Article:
• to offset the loss of output, arable farmers would need to double their prices and livestock producers would need to increase prices by a third to cover the higher costs of feed. These higher prices represent the net value of plant protection products to the farming industry: in the UK the net value is of the order of £12 billion;
  • the supply of raw materials from UK farms to the domestic food processing and food manufacturing industry would fall and prices would rise. The industry would be forced to import a much larger proportion of its inputs and at much inflated prices, hitting the UK’s trade balance.
  • as well as adding £70 billion to the nation’s annual food bill, consumers would also suffer a reduction in the health benefits associated with a wide choice of affordable fresh fruit and vegetables; this particularly affects the poorest members of society for who spend a larger proportion of their disposable income on food;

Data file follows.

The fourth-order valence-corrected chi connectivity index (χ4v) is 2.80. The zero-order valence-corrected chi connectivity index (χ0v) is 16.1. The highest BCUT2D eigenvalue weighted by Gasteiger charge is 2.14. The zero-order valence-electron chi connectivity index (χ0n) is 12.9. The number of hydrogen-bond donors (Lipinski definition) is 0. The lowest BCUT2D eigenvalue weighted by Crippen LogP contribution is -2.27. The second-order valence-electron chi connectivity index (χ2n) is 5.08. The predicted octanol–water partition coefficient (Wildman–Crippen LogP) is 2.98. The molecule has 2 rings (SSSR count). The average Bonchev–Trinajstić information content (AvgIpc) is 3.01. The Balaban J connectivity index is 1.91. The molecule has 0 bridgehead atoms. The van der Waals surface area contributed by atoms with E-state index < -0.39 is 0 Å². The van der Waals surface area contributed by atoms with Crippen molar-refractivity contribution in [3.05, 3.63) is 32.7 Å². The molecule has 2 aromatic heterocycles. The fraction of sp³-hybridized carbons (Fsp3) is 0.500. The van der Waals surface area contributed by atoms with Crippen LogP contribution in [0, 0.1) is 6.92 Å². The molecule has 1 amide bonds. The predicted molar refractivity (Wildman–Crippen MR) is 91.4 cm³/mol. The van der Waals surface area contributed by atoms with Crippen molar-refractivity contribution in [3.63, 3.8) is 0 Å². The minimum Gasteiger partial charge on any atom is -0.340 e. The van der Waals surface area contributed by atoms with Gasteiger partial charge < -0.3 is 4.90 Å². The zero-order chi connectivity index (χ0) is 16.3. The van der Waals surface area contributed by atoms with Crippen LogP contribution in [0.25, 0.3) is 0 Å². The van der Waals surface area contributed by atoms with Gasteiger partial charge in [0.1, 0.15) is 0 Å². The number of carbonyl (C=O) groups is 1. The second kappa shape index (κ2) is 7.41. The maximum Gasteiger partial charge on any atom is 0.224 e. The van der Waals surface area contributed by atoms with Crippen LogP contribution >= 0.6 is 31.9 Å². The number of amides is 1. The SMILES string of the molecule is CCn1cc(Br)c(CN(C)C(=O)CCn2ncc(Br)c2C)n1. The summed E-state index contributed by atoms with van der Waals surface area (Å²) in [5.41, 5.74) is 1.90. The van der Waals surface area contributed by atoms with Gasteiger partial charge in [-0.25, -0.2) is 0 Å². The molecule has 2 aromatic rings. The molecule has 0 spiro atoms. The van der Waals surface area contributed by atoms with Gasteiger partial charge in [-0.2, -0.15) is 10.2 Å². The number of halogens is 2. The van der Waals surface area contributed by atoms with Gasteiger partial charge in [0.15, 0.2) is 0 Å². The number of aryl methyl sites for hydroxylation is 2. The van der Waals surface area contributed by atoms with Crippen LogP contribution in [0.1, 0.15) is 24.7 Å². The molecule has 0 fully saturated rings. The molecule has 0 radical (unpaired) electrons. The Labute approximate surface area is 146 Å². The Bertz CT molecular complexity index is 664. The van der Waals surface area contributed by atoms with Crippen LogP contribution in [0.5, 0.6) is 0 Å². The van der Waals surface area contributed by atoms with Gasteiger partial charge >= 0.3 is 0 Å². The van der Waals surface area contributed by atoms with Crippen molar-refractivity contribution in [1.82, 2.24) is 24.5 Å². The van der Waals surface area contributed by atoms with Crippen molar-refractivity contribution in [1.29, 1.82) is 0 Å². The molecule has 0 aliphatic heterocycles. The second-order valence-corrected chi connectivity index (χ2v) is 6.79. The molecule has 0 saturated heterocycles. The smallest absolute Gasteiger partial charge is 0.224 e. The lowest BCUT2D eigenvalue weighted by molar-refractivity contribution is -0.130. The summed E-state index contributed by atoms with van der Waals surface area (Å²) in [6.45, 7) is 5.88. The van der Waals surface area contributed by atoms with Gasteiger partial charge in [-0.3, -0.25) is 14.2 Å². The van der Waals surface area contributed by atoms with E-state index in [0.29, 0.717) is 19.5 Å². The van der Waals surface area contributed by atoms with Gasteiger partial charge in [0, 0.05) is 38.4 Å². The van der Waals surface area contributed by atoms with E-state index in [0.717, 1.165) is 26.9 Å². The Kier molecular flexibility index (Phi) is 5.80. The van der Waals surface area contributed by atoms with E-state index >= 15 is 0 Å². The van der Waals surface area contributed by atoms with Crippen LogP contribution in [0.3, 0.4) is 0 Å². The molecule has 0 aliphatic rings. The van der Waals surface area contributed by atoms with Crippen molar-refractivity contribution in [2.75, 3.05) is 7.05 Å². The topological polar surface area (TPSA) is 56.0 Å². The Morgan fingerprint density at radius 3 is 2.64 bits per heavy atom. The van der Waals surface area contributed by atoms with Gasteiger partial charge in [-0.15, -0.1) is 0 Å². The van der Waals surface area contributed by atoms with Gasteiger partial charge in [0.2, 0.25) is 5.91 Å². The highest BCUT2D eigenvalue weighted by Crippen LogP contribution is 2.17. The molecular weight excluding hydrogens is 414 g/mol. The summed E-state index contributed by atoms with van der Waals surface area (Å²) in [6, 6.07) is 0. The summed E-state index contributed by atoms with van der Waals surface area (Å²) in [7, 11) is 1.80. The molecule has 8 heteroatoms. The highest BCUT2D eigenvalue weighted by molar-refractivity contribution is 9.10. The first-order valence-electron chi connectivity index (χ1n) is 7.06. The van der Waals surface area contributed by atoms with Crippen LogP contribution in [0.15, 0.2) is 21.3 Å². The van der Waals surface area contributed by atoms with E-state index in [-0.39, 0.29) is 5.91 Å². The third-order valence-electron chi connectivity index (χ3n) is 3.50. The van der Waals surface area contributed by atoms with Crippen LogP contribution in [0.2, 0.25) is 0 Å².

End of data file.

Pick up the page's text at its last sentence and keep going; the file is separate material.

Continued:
Commenting on the report’s conclusions, CPA chief executive Dominic Dyer said:

This study sends a clear message that access to the most advanced farming technologies is essential, not only to maintain the quality, consistency and affordability of our food supply, but also to keep UK agriculture competitive and to safeguard jobs, growth and wealth creation within the rest of the food chain.

Ugandan Case Study Looks at how to Reduce Farmers’ Manual Labour Costs

A case study done in Uganda found that weeding absorbed over 50% of smallholder farmers’ production costs.

It also occurs at times when the demand for labour is quite high and needed for many farm activities.

Crop protection products such as herbicides and the adoption of best practices can help reduce this burden.

In the Ugandan case study, farmers found that adopting conservation agriculture practices greatly reduced the labour they needed for weeding, sometimes by as much as 50 days worth of labour.  Thus, instead of requiring 73 days under their usual pattern, they only needed 22 days when using herbicide, or even as few as 5 days when practicing no-till.